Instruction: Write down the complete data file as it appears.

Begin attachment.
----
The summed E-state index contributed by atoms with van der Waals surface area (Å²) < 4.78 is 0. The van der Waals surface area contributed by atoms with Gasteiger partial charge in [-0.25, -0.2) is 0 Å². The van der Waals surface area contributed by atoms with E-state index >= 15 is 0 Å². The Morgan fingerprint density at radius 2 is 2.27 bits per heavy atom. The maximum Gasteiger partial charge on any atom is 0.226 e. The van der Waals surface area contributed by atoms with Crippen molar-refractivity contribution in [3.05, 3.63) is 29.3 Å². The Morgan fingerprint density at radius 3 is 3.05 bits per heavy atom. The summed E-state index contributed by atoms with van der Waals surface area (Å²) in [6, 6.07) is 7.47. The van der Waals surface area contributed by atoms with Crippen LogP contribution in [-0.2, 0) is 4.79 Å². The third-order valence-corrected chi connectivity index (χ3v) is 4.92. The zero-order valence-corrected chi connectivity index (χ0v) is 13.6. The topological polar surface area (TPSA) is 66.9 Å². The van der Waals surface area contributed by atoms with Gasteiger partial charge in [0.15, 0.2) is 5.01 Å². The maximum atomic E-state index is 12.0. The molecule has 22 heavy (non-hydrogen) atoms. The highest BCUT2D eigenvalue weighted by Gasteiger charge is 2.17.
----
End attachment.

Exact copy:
The summed E-state index contributed by atoms with van der Waals surface area (Å²) < 4.78 is 0. The van der Waals surface area contributed by atoms with Gasteiger partial charge in [-0.25, -0.2) is 0 Å². The van der Waals surface area contributed by atoms with E-state index >= 15 is 0 Å². The Morgan fingerprint density at radius 2 is 2.27 bits per heavy atom. The maximum Gasteiger partial charge on any atom is 0.226 e. The van der Waals surface area contributed by atoms with Crippen molar-refractivity contribution in [3.05, 3.63) is 29.3 Å². The Morgan fingerprint density at radius 3 is 3.05 bits per heavy atom. The summed E-state index contributed by atoms with van der Waals surface area (Å²) in [6, 6.07) is 7.47. The van der Waals surface area contributed by atoms with Crippen LogP contribution in [-0.2, 0) is 4.79 Å². The third-order valence-corrected chi connectivity index (χ3v) is 4.92. The zero-order valence-corrected chi connectivity index (χ0v) is 13.6. The topological polar surface area (TPSA) is 66.9 Å². The van der Waals surface area contributed by atoms with Gasteiger partial charge in [0.15, 0.2) is 5.01 Å². The maximum atomic E-state index is 12.0. The molecule has 22 heavy (non-hydrogen) atoms. The highest BCUT2D eigenvalue weighted by Gasteiger charge is 2.17.